Some weeks you just can't hide from your past, it finds you. That's not necessarily a horrible thing; it is just a fact. This was in fact an unexpected theme throughout my week. It was subtle at first, hardly noticeable, until I attended my son's open house. I know that it may sound odd, but […]
Some weeks you just can't hide from your past, it finds you. That's not necessarily a horrible thing; it is just a fact. This was in fact an unexpected theme throughout my week. It was subtle at first, hardly noticeable, until I attended my son's open house. I know that it may sound odd, but when I reflected back I realized that three things had rekindled my past. A photo from 2014 that appeared in my FaceBook memory feed transported me back in time to the avocado incident. This mistake and all of the complications it brought with it was in many ways the primer for what was to follow a few years later. An abundance of memories came flooding back into my consciousness.
Upon attending Secondo's open house, I casually flipped through his work when I came across his adapted poem and I was again reminded of my battle with cancer. On most days of the year it's something I can put aside, but I know from glimpses into their homework that it is a weight my children carry with them that seeps out into many aspects their lives. While I try to live a life that assures them that is in the past, to convey with my actions that all is well, that I am fine, I do see their stolen glances and need for reassurance. Their pain and worry is disguised in a good night kiss, written in their poems/research papers and surfaced in stories they tell. And while I made it past the FaceBook memory, the poem I read at Secondo's open house made me take a deep breath, or maybe I was holding my breath.
Where I'm From
By George Alan Lyon
Adapted by 'Secondo'
I am from Golden Gate fog and feeding my dog,
From dihydrogen monoxide and fur,
I am from my room.
Dense air, with desk and chair.
I am from the oak trees,
Eucalyptus and rosemary.
Whose evergreen glow radiates
And joyful tone illuminates.
I'm from swordfish and video games
From Mati and Tobia
I'm from 'See ya',
'What time is it',
From 'knock it off' and 'sit up straight'
I'm from my lord and savior,
Prayer and community,
Qui incrememtum et animae meae.
I'm from Tom Vano and Virginia Anderlini,
Mushroom risotto and pork chops with paprika.
From the cancer,
Death of loved ones.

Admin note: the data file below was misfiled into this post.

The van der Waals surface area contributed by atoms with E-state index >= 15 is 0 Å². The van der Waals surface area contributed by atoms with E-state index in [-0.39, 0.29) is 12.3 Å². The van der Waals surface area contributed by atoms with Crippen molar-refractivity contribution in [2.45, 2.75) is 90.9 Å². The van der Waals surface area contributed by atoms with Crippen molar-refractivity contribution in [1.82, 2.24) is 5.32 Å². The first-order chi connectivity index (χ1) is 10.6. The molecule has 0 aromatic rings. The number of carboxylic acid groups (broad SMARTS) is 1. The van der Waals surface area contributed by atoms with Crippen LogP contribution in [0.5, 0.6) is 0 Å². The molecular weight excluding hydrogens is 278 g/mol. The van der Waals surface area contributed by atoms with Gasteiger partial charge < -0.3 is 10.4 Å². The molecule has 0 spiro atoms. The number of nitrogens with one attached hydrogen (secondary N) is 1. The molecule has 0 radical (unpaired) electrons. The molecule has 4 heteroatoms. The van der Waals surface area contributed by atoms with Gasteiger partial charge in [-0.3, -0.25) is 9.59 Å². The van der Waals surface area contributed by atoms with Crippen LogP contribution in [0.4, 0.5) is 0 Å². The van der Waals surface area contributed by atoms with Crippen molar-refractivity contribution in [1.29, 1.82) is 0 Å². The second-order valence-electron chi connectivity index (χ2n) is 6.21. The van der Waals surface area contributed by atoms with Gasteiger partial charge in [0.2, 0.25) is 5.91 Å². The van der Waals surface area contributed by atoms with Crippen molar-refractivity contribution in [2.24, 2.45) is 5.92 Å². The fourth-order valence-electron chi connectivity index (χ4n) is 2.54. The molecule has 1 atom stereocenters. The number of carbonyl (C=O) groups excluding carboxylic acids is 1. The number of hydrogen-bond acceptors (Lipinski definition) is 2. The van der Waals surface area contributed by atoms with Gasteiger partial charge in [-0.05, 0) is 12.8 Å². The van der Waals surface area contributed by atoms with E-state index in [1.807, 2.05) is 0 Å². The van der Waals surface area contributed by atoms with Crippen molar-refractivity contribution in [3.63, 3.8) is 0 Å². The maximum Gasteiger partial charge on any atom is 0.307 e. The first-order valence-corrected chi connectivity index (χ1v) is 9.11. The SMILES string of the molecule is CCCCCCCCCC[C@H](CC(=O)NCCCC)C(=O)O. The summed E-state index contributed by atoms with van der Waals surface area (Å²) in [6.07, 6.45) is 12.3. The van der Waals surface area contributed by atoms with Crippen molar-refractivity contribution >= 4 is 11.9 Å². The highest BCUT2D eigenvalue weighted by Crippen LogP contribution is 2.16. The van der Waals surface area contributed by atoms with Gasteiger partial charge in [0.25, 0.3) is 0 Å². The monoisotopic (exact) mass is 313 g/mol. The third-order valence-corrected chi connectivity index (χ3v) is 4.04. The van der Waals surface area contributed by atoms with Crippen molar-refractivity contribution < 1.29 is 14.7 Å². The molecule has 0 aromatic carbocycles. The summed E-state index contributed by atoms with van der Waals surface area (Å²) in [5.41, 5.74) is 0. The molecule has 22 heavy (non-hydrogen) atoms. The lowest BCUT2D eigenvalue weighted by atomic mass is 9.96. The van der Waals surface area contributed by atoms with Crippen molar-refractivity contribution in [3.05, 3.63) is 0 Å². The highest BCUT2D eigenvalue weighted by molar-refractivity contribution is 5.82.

To those who dispersed,
With them above.
The cruise along the Mediterranean Sea
Close family relaxing in sweet harmony
A tranquil escape from responsibility
A brief moment of peace, in memory I weep.
It was remarkable, I had almost made it through this week with strong emotional undertones, and then, much to my frustration I was asked to write a response, a couple of paragraphs, to my son's science in the news report..at 10pm on a Thursday night! It had been a long day, long week, and I was tired. I opted to take it with me to bed and read it there. I was undeniably annoyed. Entirely to my surprise, the paper was about three very important topics to him " my breast cancer, my mother's diabetes and his late great-grandmother's Alzheimers. I was stopped cold in my tracks. He was carrying the weight of the universe on his shoulders. I cried. Cried for all the good in his soul, his love for those around him, his desire to learn how to remove these illnesses from the roster and his ability to tie them into one well-written document in a way that was articulate and relatable.
Most days I wonder if I make a difference. The teenage years are challenging on parents and children. He is often the quieter of the two children and often times more difficult to gauge. To know that he cares well beyond what he shares with me in conversations and that he is reflective of the world around him and able to cope through his words to work on those things that he struggles with is something I couldn't be more proud of.
The combined sum of these three things reminded me, on the heels of Mother's Day, about how lucky I am to be their mother and how blessed I am to be here for these moments, even the ones that I am seemingly too tired to cope with but somehow manage to.
There is not putting lipstick on a pig, this is a window into my soul. Feeling emotional and rejuvenated I wanted to get back to creating fun food. It's something Prima and Secondo always appreciate. This isn't a very time consuming recipe, which is what makes it such a great weeknight recipe.
Romano Stuffed Artichokes
6 cloves garlic, pressed
1 ½ cups shredded Romano cheese
2 lemons, quartered
salt and pepper
Preheat oven to 425 degrees.
Remove the stem of the artichokes. Cut about 1 inch off of the top of each one. Using kitchen scissors, snip off he ends of the artichokes removing the sharp edges or thorns.
Use two of the lemon wedges to run lemon juice over the cut portion of the artichoke to prevent it from browning. Spread open the petals and rub a full clove of garlic into each artichoke. Add the parsley and ¼ cup Romano cheese, pressing it down into the leaves, and in between the petals.
Place each artichoke in a square of aluminum foil. Season to taste with salt, pepper. Squeeze a lemon wedge over each artichoke and drizzle with olive oil, then wrap and seal the foil around each artichoke.
Bake for 1 hour and 20 minutes, for large artichokes. For medium sized artichokes, bake for 1 hour. Remove from oven and allow to rest for 10 minutes before removing from foil. Place on a warmed plate and drizzle with liquid from the foil packets.